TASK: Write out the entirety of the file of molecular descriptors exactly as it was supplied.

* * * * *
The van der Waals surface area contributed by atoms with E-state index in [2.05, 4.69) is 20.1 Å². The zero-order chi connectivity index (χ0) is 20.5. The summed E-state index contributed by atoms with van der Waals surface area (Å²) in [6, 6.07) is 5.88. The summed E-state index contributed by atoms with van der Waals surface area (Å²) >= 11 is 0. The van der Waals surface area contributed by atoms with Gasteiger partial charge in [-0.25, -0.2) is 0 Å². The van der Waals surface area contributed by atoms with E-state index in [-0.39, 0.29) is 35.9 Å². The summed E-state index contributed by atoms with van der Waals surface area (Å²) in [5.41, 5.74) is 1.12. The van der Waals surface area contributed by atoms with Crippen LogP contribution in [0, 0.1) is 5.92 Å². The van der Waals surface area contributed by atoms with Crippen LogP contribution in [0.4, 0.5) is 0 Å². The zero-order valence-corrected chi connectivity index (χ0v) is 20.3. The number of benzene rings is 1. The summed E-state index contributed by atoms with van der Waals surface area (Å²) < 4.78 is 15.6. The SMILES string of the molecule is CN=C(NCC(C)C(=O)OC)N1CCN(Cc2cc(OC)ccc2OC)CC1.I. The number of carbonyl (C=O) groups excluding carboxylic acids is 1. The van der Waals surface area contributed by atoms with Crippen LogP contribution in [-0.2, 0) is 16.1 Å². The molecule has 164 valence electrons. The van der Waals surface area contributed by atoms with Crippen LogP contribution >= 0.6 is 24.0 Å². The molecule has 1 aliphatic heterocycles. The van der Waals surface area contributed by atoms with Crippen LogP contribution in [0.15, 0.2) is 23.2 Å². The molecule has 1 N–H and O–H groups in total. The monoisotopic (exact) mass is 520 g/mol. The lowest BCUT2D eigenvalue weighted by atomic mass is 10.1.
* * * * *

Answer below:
The van der Waals surface area contributed by atoms with E-state index in [2.05, 4.69) is 20.1 Å². The zero-order chi connectivity index (χ0) is 20.5. The summed E-state index contributed by atoms with van der Waals surface area (Å²) in [6, 6.07) is 5.88. The summed E-state index contributed by atoms with van der Waals surface area (Å²) >= 11 is 0. The van der Waals surface area contributed by atoms with Gasteiger partial charge in [-0.25, -0.2) is 0 Å². The van der Waals surface area contributed by atoms with E-state index in [-0.39, 0.29) is 35.9 Å². The summed E-state index contributed by atoms with van der Waals surface area (Å²) in [5.41, 5.74) is 1.12. The van der Waals surface area contributed by atoms with Crippen LogP contribution in [0, 0.1) is 5.92 Å². The van der Waals surface area contributed by atoms with Crippen LogP contribution in [0.4, 0.5) is 0 Å². The zero-order valence-corrected chi connectivity index (χ0v) is 20.3. The number of benzene rings is 1. The summed E-state index contributed by atoms with van der Waals surface area (Å²) < 4.78 is 15.6. The SMILES string of the molecule is CN=C(NCC(C)C(=O)OC)N1CCN(Cc2cc(OC)ccc2OC)CC1.I. The number of carbonyl (C=O) groups excluding carboxylic acids is 1. The van der Waals surface area contributed by atoms with Crippen LogP contribution in [-0.2, 0) is 16.1 Å². The molecule has 164 valence electrons. The van der Waals surface area contributed by atoms with Crippen LogP contribution >= 0.6 is 24.0 Å². The molecule has 1 aliphatic heterocycles. The van der Waals surface area contributed by atoms with Crippen LogP contribution in [0.15, 0.2) is 23.2 Å². The molecule has 1 N–H and O–H groups in total. The monoisotopic (exact) mass is 520 g/mol. The lowest BCUT2D eigenvalue weighted by atomic mass is 10.1.